The first part of the 50th anniversary of the commemoration of the March on Washington took place on Saturday, August 24th. Unlike the original event, as marchers made their way to the Martin Luther King Jr. Memorial and down the National Mall, there was a sea of new faces that were marching for equality.
Immigration advocates joined the march to rally around issues of comprehensive immigration reform. The Immigration and Nationality Act of 1965 opened America’s doors and radically changed immigration policy. The impetus for the change in federal law came from the hunger for change and equality created by the civil rights movement. Ironically, these changes enacted 48 years ago created huge shifts in America’s demographics that are seen today. So it is only fitting that as the current debate over immigration reform continues, immigrants use some of the same tactics from the civil rights movement in order to humanize the issues.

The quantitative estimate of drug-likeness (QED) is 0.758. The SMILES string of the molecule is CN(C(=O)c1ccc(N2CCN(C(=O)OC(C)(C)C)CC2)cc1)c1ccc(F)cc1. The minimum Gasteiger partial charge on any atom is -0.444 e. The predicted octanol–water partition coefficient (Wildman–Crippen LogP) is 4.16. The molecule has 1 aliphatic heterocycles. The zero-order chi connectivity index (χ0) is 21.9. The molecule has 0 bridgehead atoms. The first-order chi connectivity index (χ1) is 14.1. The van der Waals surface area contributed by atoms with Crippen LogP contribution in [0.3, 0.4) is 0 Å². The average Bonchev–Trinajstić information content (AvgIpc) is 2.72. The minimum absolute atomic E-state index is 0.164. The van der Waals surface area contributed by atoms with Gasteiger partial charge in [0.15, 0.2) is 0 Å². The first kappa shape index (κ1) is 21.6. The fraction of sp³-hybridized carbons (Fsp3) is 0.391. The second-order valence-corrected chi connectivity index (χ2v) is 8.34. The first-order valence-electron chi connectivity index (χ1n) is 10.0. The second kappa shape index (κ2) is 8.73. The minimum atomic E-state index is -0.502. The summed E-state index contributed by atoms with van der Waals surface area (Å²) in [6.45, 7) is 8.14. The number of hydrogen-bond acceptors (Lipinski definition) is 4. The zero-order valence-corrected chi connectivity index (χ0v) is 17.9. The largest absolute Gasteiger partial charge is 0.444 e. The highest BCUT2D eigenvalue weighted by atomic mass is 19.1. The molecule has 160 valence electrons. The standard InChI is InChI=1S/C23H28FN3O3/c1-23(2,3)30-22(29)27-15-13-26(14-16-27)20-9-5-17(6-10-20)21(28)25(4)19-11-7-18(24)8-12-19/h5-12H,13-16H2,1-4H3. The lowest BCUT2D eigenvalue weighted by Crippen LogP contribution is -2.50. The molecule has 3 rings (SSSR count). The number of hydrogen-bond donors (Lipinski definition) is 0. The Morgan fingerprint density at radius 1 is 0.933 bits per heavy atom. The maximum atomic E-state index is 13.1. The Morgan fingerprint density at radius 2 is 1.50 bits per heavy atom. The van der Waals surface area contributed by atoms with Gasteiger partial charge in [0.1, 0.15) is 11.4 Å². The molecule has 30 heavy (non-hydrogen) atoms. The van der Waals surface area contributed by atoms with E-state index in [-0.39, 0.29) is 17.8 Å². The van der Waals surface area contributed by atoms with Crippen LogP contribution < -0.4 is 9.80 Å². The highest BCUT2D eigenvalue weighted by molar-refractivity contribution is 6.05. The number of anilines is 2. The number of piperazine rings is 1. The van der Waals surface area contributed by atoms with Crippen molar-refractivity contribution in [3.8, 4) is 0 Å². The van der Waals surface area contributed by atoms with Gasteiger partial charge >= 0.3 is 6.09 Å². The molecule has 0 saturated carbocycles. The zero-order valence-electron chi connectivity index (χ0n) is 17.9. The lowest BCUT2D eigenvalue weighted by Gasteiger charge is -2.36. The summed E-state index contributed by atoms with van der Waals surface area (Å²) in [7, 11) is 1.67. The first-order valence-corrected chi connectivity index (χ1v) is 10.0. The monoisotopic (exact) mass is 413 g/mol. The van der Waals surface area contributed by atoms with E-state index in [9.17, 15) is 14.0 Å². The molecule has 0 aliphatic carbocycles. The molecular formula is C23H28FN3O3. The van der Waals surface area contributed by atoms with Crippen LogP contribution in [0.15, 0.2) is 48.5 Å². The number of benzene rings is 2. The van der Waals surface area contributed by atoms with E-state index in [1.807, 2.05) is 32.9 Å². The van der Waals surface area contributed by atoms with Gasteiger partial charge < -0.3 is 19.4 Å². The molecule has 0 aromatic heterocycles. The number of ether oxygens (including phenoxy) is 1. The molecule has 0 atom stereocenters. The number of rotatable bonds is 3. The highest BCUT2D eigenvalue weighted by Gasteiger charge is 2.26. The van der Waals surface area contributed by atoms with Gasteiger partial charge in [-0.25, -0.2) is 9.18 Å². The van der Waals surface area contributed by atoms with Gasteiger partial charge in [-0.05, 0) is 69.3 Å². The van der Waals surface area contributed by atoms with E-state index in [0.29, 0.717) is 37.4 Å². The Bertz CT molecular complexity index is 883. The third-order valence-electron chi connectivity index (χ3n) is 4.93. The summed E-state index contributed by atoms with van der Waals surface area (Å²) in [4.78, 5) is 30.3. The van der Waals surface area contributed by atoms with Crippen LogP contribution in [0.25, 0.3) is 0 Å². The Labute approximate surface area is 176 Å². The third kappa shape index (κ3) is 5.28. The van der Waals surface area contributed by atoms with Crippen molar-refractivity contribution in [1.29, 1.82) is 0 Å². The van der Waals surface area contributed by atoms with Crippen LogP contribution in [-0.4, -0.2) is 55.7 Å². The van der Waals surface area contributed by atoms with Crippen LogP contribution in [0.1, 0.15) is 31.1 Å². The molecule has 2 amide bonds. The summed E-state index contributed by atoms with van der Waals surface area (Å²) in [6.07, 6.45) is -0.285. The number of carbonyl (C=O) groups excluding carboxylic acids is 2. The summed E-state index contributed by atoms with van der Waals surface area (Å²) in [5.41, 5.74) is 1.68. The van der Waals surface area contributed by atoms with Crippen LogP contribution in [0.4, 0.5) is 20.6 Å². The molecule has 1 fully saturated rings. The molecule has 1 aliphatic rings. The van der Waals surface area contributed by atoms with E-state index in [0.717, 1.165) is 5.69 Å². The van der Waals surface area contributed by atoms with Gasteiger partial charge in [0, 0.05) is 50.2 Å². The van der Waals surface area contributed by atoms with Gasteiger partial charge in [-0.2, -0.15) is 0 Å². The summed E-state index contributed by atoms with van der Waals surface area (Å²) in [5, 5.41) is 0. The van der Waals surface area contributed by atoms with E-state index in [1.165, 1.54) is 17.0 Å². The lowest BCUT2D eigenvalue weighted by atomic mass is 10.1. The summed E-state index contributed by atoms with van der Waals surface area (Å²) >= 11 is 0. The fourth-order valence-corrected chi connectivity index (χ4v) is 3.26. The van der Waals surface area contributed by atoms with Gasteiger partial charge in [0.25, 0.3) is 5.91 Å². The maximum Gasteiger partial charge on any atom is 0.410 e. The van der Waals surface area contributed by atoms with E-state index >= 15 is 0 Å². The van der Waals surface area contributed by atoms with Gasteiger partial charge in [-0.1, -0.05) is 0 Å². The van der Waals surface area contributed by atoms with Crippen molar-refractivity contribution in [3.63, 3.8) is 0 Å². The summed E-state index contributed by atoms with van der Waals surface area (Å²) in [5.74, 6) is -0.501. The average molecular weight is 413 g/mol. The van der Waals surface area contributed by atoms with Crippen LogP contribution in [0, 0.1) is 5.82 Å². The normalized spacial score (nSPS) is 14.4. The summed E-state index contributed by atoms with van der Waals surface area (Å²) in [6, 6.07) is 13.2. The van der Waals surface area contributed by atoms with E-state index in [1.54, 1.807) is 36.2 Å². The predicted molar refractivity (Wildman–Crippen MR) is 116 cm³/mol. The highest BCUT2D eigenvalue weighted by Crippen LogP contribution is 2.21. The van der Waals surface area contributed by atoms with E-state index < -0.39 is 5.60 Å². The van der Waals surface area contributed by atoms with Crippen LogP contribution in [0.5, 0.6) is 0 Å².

Representative John Lewis, D-Ga., who was a speaker at the original event made a plea for immigration reform from the podium. He stated, “It doesn’t make sense that millions of our people are living in the shadows. Bring them out into the light and set them on the path to citizenship.” The rallying cry 50 years ago was for jobs and freedom. These same issues continue to be relevant for immigrants today.